Noonan Syndrome – Cardiac Decompensation due to severe Hypertrophic Obstructive Cardiomyopathy in Pregnancy

Case Report

Noonan Syndrome – Cardiac Decompensation due to severe Hypertrophic Obstructive Cardiomyopathy in Pregnancy

Corresponding authorLauren Yu, MD, Department of Obstetrics and Gynecology, University of California, Irvine. Orange, CA, USA, Tel: 804-651-3000; Email:

Noonan Syndrome (NS) is an autosomal dominant condition affecting 1 in 1000 to 1 in 2500 individuals worldwide. While congenital heart defects are prevalent in 1% of the general population, 80% of people with NS have some form of congenital heart defect. We report a 26-year-old pregnant female with NS who developed pre-term labor and acute cardiopulmonary decompensation due to underlying hypertrophic obstructive cardiomyopathy (HOCM).

Keywords and Abbreviations: Hypertrophic obstructive cardiomyopathy (HOCM); Noonan Syndrome (NS)
Noonan Syndrome (NS) is an autosomal dominant disorder with complete penetrance and variable expressivity that affects 1:1000 to 1:2500 live births [1]. It is characterized by facial dysmorphism, short stature, heart defects, skeletal malformations, bleeding diatheses, and mild mental delay. Congenital cardiac defects are encountered in more than 80% of cases, with the majority of cardiac defects being pulmonary stenosis and hypertrophic cardiomyopathy [2]. Literature remains sparse with regards to management of NS in pregnancy.

Case Report
A 26-year-old G2P0010 at 33 4/7 weeks with NS presented for evaluation of pre-term contractions. She had mild mental delay, webbed neck, short stature, mild pulmonary stenosis, paroxysmal supraventricular tachycardia, hypertrophic cardiomyopathy, and history of left ventricular septal myectomy via sternotomy at 9 months of age. She received a course of betamethasone for fetal lung maturity and Nifedipine for tocolysis. On hospital day 5, she experienced severe shortness of breath. EKG showed supraventricular tachycardia, echocardiogram revealed an ejection fraction of 36% with severe diastolic dysfunction, and chest x-ray was consistent with pulmonary edema and bilateral effusions (Figure 1). She was started on diuretics and transferred to our facility for higher level of care [3].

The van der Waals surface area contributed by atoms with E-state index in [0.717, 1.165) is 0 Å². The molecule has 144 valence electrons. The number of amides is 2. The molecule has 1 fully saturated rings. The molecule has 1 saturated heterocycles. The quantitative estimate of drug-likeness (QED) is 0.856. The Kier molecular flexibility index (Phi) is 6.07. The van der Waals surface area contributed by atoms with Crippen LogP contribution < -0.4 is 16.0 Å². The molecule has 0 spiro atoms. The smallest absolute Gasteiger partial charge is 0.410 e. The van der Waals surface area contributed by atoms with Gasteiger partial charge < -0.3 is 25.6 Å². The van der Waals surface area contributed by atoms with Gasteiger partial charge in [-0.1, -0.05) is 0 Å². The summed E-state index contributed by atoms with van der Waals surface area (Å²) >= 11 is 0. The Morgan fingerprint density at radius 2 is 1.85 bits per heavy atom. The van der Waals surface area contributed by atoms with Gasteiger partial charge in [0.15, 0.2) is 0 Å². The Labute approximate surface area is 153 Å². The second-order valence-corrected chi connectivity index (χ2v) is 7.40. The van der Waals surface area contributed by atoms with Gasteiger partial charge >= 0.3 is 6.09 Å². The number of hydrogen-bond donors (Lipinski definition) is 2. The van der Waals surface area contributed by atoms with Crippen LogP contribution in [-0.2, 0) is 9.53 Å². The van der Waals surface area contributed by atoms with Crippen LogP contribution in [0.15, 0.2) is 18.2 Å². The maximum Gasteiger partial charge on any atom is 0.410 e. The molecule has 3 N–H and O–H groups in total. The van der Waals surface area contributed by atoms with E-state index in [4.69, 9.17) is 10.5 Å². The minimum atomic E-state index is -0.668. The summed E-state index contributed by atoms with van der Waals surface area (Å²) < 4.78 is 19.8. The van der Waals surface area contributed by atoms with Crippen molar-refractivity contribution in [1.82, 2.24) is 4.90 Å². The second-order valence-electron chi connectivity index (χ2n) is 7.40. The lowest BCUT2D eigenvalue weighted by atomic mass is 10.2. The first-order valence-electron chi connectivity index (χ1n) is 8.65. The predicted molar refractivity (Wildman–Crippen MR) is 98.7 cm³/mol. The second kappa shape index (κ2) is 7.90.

Figure 1. Chest X-ray. Chest x-ray reveals vascular congestion, interstitial edema, bilateral pleural effusions, and cardiomegaly.
Upon arrival, B-type natriuretic peptide (BNP) level was 4300 (normal<100 pg/ml). Repeat echocardiogram demonstrated an ejection fraction of 55-60%, dilated left atrium, mild pulmonary stenosis, right ventricular systolic pressure of 39 mmHg, and severe asymmetric septal and left ventricular hypertrophy (2.5 and 3.5 cm respectively [normal 0.7-1.1 cm]) with evidence of dynamic left ventricular outflow tract (LVOT) obstruction and mild prolapse of the anterior mitral leaflet (Figure 2). CT angiography revealed a right lower lobe pulmonary embolus and the patient was started on a heparin infusion. Fetal ultrasound revealed a female fetus with normal fetal growth, polyhydramnios, pericardial effusion, thickened interventricular septum, overlapping clenched hands, echogenic bowel, and shortening of the long bones.